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Top 5 Contagion® News Articles for the Week of May 7, 2017

The Top 5 articles this past week brought attention to serious issues impacting public health today, such as a growing measles outbreak in Minnesota, and measures that are being taken in the US government to stop the growing issue of antibiotic resistance. In addition, we provided an article focused on a new discovery recently made by University of North Carolina researchers on a potential new target for HIV therapies. Highlights of the recommended antibiotic recommendations in the recent Infectious Disease Society of America and the American Thoracic Society guidelines for treating nosocomial pneumonia are included in our #2 article of the week; and finally, our top article of the week is an insights piece that showcases expert commentary on just how close we are to curing HIV.
Learn more about our top 5 articles of the week, below: 

#5: Measles Outbreak in Minnesota Linked to Drop in Vaccination Rates 

The state of Minnesota continues to battle its largest measles outbreak in decades and officials have linked the outbreak to “a sharp decline in vaccination rates in a local Somali community.”
According to health officials, 48 cases of infection have been reported as of May 9, 2017. A total of 45 of these individuals had not received the measles, mumps, rubella (MMR) vaccine and 41 of the 48 individuals who are infected are members of a Somali community in the state. Although these numbers may not seem very high, to put it into perspective, prior to this outbreak, Minnesota saw “a total of 56 cases, either imported cases or linked to imported cases, in the last 20 years combined.”
The Minnesota Department of Health (DOH) was quick to assure the public that this outbreak is not directed at a specific community, but rather at the practice of not vaccinating children. In a statement released by the Minnesota DOH, Minnesota Health Commissioner Ed Ehlinger, MD, MSPH, stated, “This is about unvaccinated children, not specific communities. There are people of all backgrounds around the state who have chosen not to protect themselves or their children. Often, that decision is based on good intentions and inaccurate information. It’s the responsibility of all of us who care about the health of Minnesota children to make sure people have accurate information and take action to protect their families and their communities.”
Currently, the outbreak has spread across 3 counties (Hennepin, Ramsey, and Crow Wing).
Learn more about the Minnesota measles outbreak here

#4: Implications of the 21st Century Cures Act on Antibiotic Drug Development 

Contagion® Editorial Advisory Board member, John Mohr, PharmD, and colleagues weighed in on what Congress is doing to tackle the threat of antibiotic resistance in this week’s fourth top article of the week. Because of an increase in antibiotic resistance and the fact that bacteria continue to evolve, the development of new antibiotics to combat these issues is paramount. Although current development measures have, “fallen far behind the rising incidence of antibiotic-resistant infections,” an approval pathway for new antibiotics “intended to treat serious and rare pathogens,” may encourage new research. The approval pathway, dubbed the Limited Population Antibacterial Drug (LPAD) regulatory pathway is included in a law signed by President Barack Obama in December 2016: the 21st Century Cures Act (Cures Act).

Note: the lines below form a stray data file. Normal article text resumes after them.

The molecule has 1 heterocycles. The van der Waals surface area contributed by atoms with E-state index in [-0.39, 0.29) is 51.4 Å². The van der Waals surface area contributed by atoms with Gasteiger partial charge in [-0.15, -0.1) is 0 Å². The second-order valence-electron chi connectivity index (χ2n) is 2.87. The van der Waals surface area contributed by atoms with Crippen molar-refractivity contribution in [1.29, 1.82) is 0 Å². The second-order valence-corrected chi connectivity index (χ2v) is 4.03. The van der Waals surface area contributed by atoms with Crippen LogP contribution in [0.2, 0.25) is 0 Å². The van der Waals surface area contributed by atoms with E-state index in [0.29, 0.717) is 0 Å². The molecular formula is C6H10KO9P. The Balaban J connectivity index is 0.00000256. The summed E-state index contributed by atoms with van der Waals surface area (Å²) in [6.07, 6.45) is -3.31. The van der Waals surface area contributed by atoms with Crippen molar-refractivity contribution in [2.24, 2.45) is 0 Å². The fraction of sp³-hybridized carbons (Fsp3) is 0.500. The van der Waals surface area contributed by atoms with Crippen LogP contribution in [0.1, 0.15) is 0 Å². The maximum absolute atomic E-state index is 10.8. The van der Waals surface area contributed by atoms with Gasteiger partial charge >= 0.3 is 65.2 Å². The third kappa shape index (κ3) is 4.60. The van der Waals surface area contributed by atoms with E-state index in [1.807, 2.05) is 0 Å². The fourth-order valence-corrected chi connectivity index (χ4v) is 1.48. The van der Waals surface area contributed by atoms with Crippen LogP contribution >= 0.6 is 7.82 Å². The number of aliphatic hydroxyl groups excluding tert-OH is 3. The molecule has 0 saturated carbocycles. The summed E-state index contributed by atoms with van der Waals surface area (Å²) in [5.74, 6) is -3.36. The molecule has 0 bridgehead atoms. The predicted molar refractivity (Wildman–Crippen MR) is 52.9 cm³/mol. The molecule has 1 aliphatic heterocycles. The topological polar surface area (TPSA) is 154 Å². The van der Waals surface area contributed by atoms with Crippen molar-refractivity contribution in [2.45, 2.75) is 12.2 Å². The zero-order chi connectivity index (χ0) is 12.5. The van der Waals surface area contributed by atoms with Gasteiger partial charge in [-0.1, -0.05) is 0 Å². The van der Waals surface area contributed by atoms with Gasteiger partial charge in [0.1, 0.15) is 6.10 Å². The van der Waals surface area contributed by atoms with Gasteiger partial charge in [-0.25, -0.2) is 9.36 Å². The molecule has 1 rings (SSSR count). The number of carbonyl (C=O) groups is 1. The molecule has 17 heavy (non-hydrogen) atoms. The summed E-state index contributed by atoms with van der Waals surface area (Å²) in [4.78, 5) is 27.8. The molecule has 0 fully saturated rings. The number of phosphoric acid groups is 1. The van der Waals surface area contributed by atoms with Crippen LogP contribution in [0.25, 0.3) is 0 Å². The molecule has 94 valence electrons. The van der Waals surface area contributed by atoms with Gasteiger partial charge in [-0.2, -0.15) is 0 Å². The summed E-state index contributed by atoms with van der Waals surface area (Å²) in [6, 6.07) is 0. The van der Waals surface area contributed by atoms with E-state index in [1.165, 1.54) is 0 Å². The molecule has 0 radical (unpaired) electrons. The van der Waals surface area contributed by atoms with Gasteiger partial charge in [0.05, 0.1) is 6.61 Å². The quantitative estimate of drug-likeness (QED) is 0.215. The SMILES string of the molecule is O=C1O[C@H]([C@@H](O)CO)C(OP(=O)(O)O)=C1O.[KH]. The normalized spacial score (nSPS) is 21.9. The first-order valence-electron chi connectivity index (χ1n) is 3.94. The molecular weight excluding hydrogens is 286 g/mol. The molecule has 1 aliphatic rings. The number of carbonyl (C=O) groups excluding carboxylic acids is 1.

The LPAD regulatory pathway “provides the FDA flexibility in the approval of antibiotics intended for limited patient populations,” by potentially allowing for “smaller descriptive clinical datasets supplemented by robust nonclinical data.” In addition, among other directions, the “LPAD directs the FDA to consider the benefit–risk profile in the intended population, the availability of alternative treatment options, and the severity and rarity of the infection that the antibiotic is intended to treat.”
In addition to LPAD pathway, the Cures Act encourages increased efforts to reduce the inappropriate use of antibiotics, as well as widespread monitoring of antibiotic resistance. Healthcare facilities and organizations across the country will be provided with the necessary mechanisms to appropriately monitor antibiotic resistance and implement antibiotic stewardship programs. Their findings will be reported annually, and trends and progress will be tracked. The first report is expected later this year.
Read more about how the 21st Century Cures Act could impact antibiotic resistance here.

Influenza A (H3N2) has caused most of the illnesses in this severe flu season, but influenza B is becoming increasingly responsible for more infections as the flu season continues to hit the United States.